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Stop wasting money on maintenance

Too many UK food and drink manufacturers are wasting huge amounts of money by not taking a more holistic approach to their asset care and maintenance operations, according to the boss of a leading specialist consultancy."

While the asset care trend is towards a more holistic approach, many firms are too focused on individual aspects of maintenance, said Richard Jones, joint md of MCP Consulting and Training. As a result, they can waste hundreds of thousands of pounds by unnecessarily holding spares they will probably never use, he added.

Over recent years food and drink firms have formed maintenance, repair and operations (MRO) partnerships with equipment and parts suppliers that may have different levels of understanding and a different agenda. For new projects in particular, original equipment manufacturers (OEMs) sometimes push their clients to hold more spares for planned preventive maintenance (PM) than needed, said Jones.

He said: “They take people to the cleaners. You end up holding spares to cover your backside.

“Too often the PMs are quite poor from the OEMs and therefore you don't know what the risk is so basically you are obliged to buy all the spares… the OEMs as well as these MRO partners need to adopt a more strategic approach.”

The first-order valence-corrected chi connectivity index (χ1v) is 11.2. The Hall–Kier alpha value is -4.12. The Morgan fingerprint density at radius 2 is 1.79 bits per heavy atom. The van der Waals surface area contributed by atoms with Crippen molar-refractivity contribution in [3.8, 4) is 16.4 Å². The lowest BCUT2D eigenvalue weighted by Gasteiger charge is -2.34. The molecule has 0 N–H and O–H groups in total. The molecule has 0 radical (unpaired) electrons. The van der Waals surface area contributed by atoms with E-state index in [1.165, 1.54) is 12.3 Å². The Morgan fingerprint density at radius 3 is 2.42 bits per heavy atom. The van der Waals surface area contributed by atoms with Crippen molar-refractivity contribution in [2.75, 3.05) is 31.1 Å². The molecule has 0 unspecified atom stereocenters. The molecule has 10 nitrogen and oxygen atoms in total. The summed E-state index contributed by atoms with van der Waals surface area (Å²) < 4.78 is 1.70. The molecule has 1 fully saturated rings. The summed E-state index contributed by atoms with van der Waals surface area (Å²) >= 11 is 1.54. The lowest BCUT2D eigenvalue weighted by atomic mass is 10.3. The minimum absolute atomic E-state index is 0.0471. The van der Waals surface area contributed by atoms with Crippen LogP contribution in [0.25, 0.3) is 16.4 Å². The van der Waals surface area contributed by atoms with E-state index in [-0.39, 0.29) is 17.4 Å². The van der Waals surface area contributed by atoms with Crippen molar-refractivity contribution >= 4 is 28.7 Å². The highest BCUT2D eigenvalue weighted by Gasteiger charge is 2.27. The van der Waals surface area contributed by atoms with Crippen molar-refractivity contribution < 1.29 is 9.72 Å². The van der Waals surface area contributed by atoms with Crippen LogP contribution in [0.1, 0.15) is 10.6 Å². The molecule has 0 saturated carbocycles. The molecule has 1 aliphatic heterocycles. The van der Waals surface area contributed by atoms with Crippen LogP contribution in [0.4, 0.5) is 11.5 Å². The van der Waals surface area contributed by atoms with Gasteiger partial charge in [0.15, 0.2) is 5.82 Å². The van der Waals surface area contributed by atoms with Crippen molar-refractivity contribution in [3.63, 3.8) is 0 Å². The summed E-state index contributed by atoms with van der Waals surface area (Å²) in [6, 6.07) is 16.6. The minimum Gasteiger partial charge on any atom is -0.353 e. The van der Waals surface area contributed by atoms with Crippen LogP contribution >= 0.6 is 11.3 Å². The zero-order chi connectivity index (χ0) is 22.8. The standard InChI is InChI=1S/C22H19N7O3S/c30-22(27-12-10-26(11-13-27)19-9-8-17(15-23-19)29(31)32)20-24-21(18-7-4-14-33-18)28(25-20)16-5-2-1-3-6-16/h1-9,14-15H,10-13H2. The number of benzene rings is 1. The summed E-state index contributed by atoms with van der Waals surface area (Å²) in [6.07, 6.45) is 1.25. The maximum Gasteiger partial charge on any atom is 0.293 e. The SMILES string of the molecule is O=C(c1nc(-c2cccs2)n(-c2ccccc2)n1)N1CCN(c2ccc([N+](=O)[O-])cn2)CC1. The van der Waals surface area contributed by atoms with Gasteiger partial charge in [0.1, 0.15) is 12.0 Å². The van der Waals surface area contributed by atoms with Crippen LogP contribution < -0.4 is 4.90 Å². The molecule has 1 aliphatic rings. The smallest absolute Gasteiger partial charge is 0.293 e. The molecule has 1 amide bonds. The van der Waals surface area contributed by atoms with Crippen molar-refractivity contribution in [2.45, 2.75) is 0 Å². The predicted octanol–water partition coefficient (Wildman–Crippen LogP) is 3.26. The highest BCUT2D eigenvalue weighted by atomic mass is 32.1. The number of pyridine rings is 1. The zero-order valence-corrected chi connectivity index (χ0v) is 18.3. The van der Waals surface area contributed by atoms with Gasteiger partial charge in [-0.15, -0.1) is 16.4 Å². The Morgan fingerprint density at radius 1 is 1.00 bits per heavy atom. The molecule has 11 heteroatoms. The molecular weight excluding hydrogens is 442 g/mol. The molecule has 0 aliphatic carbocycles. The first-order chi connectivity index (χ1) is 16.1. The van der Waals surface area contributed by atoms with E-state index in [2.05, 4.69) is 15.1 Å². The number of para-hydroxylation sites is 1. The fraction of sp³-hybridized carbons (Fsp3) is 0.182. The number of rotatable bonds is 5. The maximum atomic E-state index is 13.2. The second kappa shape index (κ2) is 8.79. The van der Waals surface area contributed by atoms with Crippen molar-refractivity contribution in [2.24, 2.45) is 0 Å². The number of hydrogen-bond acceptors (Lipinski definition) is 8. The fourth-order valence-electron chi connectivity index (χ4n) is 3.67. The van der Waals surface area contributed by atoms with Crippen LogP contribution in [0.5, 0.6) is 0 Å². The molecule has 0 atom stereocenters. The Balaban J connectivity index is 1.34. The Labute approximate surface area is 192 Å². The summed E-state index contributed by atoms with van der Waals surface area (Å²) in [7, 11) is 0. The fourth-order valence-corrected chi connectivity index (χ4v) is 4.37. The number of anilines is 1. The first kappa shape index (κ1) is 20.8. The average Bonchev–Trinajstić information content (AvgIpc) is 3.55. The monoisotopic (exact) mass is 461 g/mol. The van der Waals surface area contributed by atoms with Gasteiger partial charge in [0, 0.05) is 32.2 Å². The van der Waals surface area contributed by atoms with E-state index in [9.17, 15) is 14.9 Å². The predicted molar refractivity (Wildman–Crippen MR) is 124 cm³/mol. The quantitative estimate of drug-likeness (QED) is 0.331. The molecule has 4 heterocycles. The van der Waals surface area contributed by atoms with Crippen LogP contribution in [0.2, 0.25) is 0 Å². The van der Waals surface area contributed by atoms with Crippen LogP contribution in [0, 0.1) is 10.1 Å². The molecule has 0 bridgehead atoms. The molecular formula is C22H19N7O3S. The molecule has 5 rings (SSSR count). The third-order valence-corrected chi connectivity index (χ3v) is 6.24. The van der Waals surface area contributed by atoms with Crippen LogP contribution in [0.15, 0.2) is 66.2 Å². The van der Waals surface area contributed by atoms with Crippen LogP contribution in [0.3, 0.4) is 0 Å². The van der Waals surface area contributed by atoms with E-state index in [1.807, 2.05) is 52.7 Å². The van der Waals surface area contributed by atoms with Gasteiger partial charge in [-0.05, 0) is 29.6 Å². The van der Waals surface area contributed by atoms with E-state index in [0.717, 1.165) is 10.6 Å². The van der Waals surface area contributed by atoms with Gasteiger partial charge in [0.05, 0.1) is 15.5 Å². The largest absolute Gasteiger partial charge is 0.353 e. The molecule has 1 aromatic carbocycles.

Jones went on to say: “You are only as good as your contract. A lot of these contracts are driven by procurement to reduce cost. But the poor manufacturing/engineering manager on site is getting worse service [although] the service levels for procurement have been achieved. They don't look at the business-wide requirements for spares.”

MCP has supported the National Skills Academy for Food and Drink with its operator asset care (OAC) programme, and works with many blue chip food and drink firms in the UK and abroad, covering some 370 sites. In the UK MCP works with branded and own-label food companies: from food firms such as Mondelez, Kraft, Warburtons, 2 Sisters Food Group, Dairy Crest, Müller, S&A Foods, Greencore and Morrisons, to drinks firms such as Diageo, William Grant and Bacardi.

“The current direction is a more holistic approach to include various techniques and philosophies, such as lean, loss analyses/benefits, total productive maintenance (TPM), reliability, spares, computerised maintenance management systems (CMMS), early equipment management, OAC, organisational development, training /competences, etc,” said Jones. This helps to identify what critical spares need to be held and their history of use, he added.

One of MCP's tools to assess and improve its client's maintenance is the Asset Management Improvement Service (AMIS), which is basically an auditing process.

Many sites MCP works with start with an AMIS score of about 20%, which Jones describes as “chaos”.

Those in control of their operations should have an average score of 45% and those that are world class score 75% when all processes are in place, said Jones. Exceptional performers achieve scores higher than 85%, he added.

“Exceptional performance in a typical packaging site would deliver: full engagement of each role with defined processes and key performance indicators to sustain performance; engineering downtime of <1%; upkeep cost or maintenance cost/capital asset replacement value (CARV) <3%; spares holding <1% CARV; craft spending 20% of time on continuous improvement, replacing reactive work, which needs mature OAC competences,” said Jones.

Source: - 10 February 2014